The Baltimore Orioles held a rummage sale at Memorial Stadium today and tried to auction off a raggedy old moth eaten pennant-race game.

For nearly four hours, nobody would take the homely mess at any price until the Kansas City Royals finally accepted the gift, 11-7, in 10 innings.

Royal Willie Wilson put this 3 hour 49 minute atrocity out of its misery with a tie breaking bases-loaded triple on a tense, two-out, two-strike pitch from Don Stanhouse.

That lazy, bases-clearing fly ball into the right field corner was the pin that burst a huge balloon of mounting emotion. The crowd of 32,058 went home disgusted, with that flim flammed feeling that comes from a total and unexpected switch of momentum at the last instant.

The last three innings of this mistake-filled affair took just over two hours. And throughout almost all of that interminable time it seemed that an Oriole picnic was in the offing -- one that would boost the O's AL East lead to five games since word already had been posted of Boston's 3-2 loss to Chicago.

After all, when the Birds, who handed the Royals three runs and a 7-3 lead in the top of the eighth with miserable fielding, roared back with a four run eighth inning of their own, it was one of their most rousing comebacks of '79.

When Eddie Murray blasted home two runs with a ground-rule double to left to cut the deficit to 7-5, and old Terry Crowley tied matters, 7-7, with a two-run double off the right field fence just moments later, this ballyard went nuts.

When the slumping Royal reliever, Al Hrabosky, the Mad Hungarian, walked the bases with just one out in the bottom of the ninth, a whole afternoon of Oriole sins appeared forgiven. Surely more Birdland magic was at hand.

As lame-armed Steve Busby took the mound to face Lee May, who is second in the AL in game-winning hits, the cheers built to a crescendo as the count reached 3-2.

May then unleashed a 400 foot swat to left field that had "game winning grand slam" written on it -- except the ball curved at the last second and hit the "Birds Will Fly" sign in the upper deck just a few feet foul.

After another loud foul by May, Busby tossed a soft curve that nibbled the inside of the plate waist high. For an instant the crowd held its breath hoping for "ball four."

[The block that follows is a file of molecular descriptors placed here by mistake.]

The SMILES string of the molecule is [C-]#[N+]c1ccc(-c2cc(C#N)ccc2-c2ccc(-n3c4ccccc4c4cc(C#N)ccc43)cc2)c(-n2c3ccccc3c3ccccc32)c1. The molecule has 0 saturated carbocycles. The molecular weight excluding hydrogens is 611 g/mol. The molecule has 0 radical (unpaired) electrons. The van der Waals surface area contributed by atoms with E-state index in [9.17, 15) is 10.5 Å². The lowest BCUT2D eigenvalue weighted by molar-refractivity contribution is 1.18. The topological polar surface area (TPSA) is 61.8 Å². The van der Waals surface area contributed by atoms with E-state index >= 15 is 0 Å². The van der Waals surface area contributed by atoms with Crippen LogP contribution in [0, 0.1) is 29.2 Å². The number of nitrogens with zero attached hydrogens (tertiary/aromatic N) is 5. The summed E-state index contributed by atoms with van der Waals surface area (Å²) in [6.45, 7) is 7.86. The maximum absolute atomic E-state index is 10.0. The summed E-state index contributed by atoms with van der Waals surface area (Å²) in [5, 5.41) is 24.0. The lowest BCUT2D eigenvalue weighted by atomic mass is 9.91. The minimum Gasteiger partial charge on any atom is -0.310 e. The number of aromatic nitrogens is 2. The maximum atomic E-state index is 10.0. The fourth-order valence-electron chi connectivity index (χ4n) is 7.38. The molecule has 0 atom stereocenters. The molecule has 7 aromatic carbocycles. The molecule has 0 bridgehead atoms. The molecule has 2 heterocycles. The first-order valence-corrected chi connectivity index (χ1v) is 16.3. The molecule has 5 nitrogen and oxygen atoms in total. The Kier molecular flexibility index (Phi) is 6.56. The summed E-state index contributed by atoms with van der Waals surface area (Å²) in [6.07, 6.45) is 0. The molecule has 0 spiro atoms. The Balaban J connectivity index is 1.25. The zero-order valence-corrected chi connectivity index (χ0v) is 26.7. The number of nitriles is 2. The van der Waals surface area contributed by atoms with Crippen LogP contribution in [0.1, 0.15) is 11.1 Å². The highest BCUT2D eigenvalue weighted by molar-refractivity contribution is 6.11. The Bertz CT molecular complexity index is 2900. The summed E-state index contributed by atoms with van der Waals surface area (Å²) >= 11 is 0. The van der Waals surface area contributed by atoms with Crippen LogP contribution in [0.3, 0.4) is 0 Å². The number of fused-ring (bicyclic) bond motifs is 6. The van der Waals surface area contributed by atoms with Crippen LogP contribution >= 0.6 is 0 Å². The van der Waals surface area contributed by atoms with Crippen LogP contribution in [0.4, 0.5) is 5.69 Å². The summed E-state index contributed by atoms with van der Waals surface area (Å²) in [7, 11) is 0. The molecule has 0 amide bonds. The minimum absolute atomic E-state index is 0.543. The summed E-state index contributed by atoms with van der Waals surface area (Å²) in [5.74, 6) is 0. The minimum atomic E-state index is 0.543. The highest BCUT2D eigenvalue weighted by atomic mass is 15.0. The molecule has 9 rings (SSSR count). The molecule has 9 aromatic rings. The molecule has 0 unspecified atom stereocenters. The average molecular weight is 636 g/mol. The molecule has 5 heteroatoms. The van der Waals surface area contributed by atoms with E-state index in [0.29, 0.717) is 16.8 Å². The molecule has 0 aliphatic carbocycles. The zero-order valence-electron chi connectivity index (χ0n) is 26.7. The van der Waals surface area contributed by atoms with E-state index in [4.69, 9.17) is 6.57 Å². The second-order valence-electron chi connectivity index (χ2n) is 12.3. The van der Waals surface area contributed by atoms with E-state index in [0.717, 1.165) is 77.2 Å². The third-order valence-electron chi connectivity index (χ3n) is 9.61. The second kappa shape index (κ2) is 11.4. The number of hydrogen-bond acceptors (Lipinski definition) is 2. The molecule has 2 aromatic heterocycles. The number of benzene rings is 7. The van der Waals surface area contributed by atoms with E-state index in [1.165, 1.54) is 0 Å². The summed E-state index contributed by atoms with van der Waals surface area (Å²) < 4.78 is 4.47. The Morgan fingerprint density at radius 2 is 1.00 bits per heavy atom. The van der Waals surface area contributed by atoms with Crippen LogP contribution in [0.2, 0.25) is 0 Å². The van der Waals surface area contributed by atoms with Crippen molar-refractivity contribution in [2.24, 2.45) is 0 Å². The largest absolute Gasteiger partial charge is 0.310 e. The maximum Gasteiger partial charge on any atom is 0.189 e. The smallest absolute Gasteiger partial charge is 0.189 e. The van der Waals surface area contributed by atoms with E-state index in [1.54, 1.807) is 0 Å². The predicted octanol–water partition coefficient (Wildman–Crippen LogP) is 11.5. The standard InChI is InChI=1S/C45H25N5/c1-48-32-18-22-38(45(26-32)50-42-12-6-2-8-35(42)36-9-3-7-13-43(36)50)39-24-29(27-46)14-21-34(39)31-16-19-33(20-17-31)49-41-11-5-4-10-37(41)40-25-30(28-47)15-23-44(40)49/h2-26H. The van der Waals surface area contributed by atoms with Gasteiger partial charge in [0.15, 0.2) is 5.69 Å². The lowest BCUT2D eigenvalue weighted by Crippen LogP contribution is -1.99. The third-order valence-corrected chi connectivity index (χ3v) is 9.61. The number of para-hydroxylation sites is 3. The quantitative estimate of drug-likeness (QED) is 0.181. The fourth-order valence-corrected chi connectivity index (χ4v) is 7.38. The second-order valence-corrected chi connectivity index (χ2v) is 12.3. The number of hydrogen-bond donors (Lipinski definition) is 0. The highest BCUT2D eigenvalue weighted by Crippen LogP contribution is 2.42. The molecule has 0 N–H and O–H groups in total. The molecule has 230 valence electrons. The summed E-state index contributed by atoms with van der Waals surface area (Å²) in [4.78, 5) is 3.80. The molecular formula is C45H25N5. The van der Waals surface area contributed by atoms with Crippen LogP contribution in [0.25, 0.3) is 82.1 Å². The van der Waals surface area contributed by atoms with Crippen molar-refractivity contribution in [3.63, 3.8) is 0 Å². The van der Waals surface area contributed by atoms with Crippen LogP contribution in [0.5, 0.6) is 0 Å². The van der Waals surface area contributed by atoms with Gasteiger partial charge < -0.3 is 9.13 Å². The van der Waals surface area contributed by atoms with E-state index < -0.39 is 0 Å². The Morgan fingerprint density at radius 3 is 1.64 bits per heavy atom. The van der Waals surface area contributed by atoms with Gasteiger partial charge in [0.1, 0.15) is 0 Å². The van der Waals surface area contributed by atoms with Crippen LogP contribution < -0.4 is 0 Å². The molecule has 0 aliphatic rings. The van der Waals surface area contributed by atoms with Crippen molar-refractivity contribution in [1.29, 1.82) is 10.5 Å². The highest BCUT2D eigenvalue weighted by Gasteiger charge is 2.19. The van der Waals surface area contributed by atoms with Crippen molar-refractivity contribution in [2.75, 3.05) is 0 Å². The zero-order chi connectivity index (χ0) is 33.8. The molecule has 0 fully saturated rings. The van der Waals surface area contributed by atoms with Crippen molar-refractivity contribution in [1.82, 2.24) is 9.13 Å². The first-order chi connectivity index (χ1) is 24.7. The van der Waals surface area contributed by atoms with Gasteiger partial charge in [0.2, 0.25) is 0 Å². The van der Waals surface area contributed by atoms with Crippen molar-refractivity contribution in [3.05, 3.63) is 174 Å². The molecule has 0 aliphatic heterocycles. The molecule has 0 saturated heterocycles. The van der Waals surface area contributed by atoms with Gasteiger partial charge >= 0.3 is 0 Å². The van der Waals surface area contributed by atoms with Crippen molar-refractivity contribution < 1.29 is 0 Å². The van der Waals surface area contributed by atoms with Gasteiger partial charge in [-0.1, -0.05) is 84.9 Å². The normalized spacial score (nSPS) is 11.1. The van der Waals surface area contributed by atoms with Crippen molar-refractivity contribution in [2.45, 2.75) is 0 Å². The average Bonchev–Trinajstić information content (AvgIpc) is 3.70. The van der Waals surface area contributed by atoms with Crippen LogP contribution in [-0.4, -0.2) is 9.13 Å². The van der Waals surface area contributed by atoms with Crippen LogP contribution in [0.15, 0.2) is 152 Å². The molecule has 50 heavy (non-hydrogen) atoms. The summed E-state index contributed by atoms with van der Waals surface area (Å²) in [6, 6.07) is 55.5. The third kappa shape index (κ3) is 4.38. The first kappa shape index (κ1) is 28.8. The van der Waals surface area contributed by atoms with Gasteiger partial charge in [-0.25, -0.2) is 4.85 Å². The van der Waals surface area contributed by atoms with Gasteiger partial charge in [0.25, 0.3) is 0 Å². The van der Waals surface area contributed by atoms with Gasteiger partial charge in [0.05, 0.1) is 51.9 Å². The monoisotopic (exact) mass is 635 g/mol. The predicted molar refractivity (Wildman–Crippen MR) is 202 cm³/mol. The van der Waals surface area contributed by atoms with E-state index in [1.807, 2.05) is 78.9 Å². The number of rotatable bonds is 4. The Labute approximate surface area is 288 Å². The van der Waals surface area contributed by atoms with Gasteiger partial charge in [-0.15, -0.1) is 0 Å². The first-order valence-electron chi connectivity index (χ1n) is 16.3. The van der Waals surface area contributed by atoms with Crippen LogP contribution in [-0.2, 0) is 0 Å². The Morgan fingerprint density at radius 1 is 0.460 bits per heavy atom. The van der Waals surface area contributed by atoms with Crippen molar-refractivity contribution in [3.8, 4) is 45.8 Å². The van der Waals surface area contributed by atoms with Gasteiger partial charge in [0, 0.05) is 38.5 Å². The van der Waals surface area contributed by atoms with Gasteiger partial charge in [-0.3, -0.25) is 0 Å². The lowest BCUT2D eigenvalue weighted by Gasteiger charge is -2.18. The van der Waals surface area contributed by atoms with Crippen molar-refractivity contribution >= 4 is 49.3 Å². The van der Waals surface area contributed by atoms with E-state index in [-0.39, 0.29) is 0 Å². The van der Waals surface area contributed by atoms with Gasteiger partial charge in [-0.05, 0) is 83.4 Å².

Instead, umpire Steve Palermo, who had thrown O's Manager Earl Weaver out of the game on the two previous nights, yelled, "Strike three."

"Lay it on me," May said manfully.

"If it's close enough for him to call a strike, it's close enough for me to swing."

That Oriole balloon began deflating immediately as Pat Kelly ended the ninth with a routine fly out.

The rusty Stanhouse who had not pitched in 11 days, proved he could match Hrabosky in the top of the 10th, walking the sacks full, one intentionally.

The infernally slow Hrabosky and Stanhouse took a full hour for one inning -- the bottom of the ninth and top of the 10th. They were worse than a rain delay, Stanhouse taking the cake with 50 pitches in just two innings of corner-nipping.

"Things happened out there that I'll have to look at replays to figure out," said Weaver.

For instance, O's starter Steve Stone was knocked out of the game by a brutal liner that hit his right hip.

"I've never been hit that hard," said Stone, who may miss a start with the deep bruise. "My first reaction was to chase the ricochet. My second was to get on the ground as fast as possible before the thing had a chance to hit me again."

The eighth inning -- with three Royal runs and four for the O's -- was a Keaton classic, every run a blunder.

The O's sins began when Murray fielded a sacrifice bunt, pump faked to second base, pumped to first where Billy Smith was slow covering, then finally threw the ball to Smith in time, only to see the second sacker miss it completely.

Reliever Tippy Martinez then joined the show. After wild-pitching home a run, he let a dribbler roll down the third base line only to pluck it up suddenly just as it might have trickled foul. Finally, he hung a curve to Todd Cruz, the No. 9 hitter, for a two-run double.

To cap the Cruz double, O's catcher, Rick Dempsey, dropped the ball at the plate when Frank White blasted him with a shoulder.

The Royals more than did their part to reciprocate. Left fielder Wilson totally misjudged Murray's routine liner, allowing it to bounce over the fence for two runs. After Cruz made a throwing error, right fielder Al Cowens looked awful as he jogged after Crowley's two-run double -- a ball he should have caught.

In the end, the proper team lost. The Orioles certainly submitted the low bid in earning their eighth loss in 13 games. Perhaps the nine walks -- five of them led to runs they allowed cinched it.